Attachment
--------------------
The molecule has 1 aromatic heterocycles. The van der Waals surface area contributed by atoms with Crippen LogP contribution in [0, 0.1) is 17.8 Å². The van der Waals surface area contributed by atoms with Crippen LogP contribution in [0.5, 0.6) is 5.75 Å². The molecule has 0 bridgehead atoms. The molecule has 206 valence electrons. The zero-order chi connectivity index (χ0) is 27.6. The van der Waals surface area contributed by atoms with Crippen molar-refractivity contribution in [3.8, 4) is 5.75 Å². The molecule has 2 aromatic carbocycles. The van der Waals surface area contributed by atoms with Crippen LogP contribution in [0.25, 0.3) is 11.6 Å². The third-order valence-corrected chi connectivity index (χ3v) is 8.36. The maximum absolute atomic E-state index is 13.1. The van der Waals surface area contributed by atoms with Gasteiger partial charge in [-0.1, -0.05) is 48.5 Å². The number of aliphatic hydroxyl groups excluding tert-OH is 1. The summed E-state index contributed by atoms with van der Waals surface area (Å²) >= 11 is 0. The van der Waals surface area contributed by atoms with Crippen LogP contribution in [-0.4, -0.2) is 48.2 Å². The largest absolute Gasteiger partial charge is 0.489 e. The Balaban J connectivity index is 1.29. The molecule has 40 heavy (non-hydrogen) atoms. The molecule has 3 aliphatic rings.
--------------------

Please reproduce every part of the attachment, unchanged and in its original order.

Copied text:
The molecule has 1 aromatic heterocycles. The van der Waals surface area contributed by atoms with Crippen LogP contribution in [0, 0.1) is 17.8 Å². The van der Waals surface area contributed by atoms with Crippen LogP contribution in [0.5, 0.6) is 5.75 Å². The molecule has 0 bridgehead atoms. The molecule has 206 valence electrons. The zero-order chi connectivity index (χ0) is 27.6. The van der Waals surface area contributed by atoms with Crippen molar-refractivity contribution in [3.8, 4) is 5.75 Å². The molecule has 2 aromatic carbocycles. The van der Waals surface area contributed by atoms with Crippen LogP contribution in [0.25, 0.3) is 11.6 Å². The third-order valence-corrected chi connectivity index (χ3v) is 8.36. The maximum absolute atomic E-state index is 13.1. The van der Waals surface area contributed by atoms with Gasteiger partial charge in [-0.1, -0.05) is 48.5 Å². The number of aliphatic hydroxyl groups excluding tert-OH is 1. The summed E-state index contributed by atoms with van der Waals surface area (Å²) >= 11 is 0. The van der Waals surface area contributed by atoms with Crippen LogP contribution in [-0.4, -0.2) is 48.2 Å². The largest absolute Gasteiger partial charge is 0.489 e. The Balaban J connectivity index is 1.29. The molecule has 40 heavy (non-hydrogen) atoms. The molecule has 3 aliphatic rings.